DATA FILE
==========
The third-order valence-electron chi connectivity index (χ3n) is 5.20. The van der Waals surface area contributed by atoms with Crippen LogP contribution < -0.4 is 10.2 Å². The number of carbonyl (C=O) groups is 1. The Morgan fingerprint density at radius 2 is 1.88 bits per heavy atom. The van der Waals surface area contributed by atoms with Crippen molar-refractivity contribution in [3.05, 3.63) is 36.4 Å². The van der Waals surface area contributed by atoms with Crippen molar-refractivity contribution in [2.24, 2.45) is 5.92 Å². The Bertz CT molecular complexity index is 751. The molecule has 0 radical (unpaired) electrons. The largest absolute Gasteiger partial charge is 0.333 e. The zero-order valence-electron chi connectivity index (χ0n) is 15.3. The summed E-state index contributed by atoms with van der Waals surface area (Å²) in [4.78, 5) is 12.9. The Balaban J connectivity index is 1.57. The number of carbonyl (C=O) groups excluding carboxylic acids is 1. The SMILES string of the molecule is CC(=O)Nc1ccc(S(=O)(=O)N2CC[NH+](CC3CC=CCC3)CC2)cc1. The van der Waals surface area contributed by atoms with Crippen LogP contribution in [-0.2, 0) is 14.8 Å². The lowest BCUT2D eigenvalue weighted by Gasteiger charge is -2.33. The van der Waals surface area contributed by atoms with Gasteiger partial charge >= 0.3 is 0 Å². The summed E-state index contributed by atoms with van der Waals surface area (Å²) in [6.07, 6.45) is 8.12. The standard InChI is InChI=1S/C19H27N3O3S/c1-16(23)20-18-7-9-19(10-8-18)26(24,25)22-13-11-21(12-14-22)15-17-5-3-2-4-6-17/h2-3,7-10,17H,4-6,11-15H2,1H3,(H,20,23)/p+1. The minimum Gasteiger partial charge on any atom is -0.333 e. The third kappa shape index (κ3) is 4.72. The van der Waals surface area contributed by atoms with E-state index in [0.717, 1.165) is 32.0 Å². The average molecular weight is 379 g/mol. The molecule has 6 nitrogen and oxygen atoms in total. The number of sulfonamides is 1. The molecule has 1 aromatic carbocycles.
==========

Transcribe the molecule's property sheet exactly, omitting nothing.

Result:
The third-order valence-electron chi connectivity index (χ3n) is 5.20. The van der Waals surface area contributed by atoms with Crippen LogP contribution < -0.4 is 10.2 Å². The number of carbonyl (C=O) groups is 1. The Morgan fingerprint density at radius 2 is 1.88 bits per heavy atom. The van der Waals surface area contributed by atoms with Crippen molar-refractivity contribution in [3.05, 3.63) is 36.4 Å². The van der Waals surface area contributed by atoms with Crippen molar-refractivity contribution in [2.24, 2.45) is 5.92 Å². The Bertz CT molecular complexity index is 751. The molecule has 0 radical (unpaired) electrons. The largest absolute Gasteiger partial charge is 0.333 e. The zero-order valence-electron chi connectivity index (χ0n) is 15.3. The summed E-state index contributed by atoms with van der Waals surface area (Å²) in [4.78, 5) is 12.9. The Balaban J connectivity index is 1.57. The number of carbonyl (C=O) groups excluding carboxylic acids is 1. The SMILES string of the molecule is CC(=O)Nc1ccc(S(=O)(=O)N2CC[NH+](CC3CC=CCC3)CC2)cc1. The van der Waals surface area contributed by atoms with Crippen LogP contribution in [-0.2, 0) is 14.8 Å². The lowest BCUT2D eigenvalue weighted by Gasteiger charge is -2.33. The van der Waals surface area contributed by atoms with Gasteiger partial charge >= 0.3 is 0 Å². The summed E-state index contributed by atoms with van der Waals surface area (Å²) in [6.07, 6.45) is 8.12. The standard InChI is InChI=1S/C19H27N3O3S/c1-16(23)20-18-7-9-19(10-8-18)26(24,25)22-13-11-21(12-14-22)15-17-5-3-2-4-6-17/h2-3,7-10,17H,4-6,11-15H2,1H3,(H,20,23)/p+1. The minimum Gasteiger partial charge on any atom is -0.333 e. The third kappa shape index (κ3) is 4.72. The van der Waals surface area contributed by atoms with E-state index in [0.717, 1.165) is 32.0 Å². The average molecular weight is 379 g/mol. The molecule has 6 nitrogen and oxygen atoms in total. The number of sulfonamides is 1. The molecule has 1 aromatic carbocycles.